MEETING: Tuesday 3 September 2013
Michael is coming to talk to us about Victim Support with which he has been involved since 1998 as a Crisis Worker, working with victims and their families on issues including Suicide and Homicide.
He and his wife, Michelle, enjoy travel - normally back packing through old civilisations. He is a collector of old clockwork toys and antique firearms, and other bits and pieces. They have a blended family of three sons and two daughters.
Michael originally trained as a Toolmaker and mechanical technician. He has spent time in the Army, both part and full time as an armourer and intelligence operator. He does voluntary work with Police, MFaT and the United Nations in the area Firearms Policy and law and has also assisted the Police in tactical exercises. He has also spent a number of years involved in Judo, Aikido and Tai Chi.
Michael is the Chair of the Kapiti Mana Local Committee and a Treasurer for the NZ Council of Victim Support Groups Inc. He has had governance experience as a Director of a privately held company, as President of a National advisory Group, as Chair of a National Council and is an Authorised Financial Advisor, qualified in personal financial planning and risk management.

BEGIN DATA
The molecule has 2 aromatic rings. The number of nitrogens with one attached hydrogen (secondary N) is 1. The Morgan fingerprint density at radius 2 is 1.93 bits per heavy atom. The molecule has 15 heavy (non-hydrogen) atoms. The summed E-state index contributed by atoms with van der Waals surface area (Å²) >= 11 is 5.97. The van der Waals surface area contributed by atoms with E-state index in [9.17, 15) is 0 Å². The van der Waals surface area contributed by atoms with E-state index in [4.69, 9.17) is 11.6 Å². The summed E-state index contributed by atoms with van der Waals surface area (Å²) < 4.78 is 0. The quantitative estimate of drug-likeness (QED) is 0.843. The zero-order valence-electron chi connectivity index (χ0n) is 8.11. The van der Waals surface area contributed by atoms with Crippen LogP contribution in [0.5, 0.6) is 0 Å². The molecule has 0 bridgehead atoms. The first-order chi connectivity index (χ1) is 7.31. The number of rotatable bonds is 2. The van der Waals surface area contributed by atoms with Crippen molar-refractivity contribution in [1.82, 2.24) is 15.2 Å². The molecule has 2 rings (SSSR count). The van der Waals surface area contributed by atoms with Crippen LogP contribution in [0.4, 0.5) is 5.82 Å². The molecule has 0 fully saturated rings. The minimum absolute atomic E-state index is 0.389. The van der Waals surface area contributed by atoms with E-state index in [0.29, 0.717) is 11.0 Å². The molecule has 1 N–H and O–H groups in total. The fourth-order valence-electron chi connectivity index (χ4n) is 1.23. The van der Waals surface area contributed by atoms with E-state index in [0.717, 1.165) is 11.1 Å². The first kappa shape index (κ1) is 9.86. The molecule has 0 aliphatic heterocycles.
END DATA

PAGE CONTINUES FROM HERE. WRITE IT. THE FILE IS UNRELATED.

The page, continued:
Support when it is most needed
By David Pine
Every year in New Zealand, some 20,000 people are traumatised by crimes or other unforeseen events. Fortunately there is a group of dedicated Kiwis who are there to help.
Speaking at Plimmerton Rotary’s meeting on 3rd September 2013, Michael Dowling gave a first-hand account of what it is like to be a volunteer for Victim Support. Michael is Chair of Victim Support’s Kapi Mana branch, which was founded in 1990. He spoke about the challenges and also the deep satisfaction of being able to offer tangible help to people when they were at their lowest ebb. He gave an example of a family he had met following the suicide of a young male family member.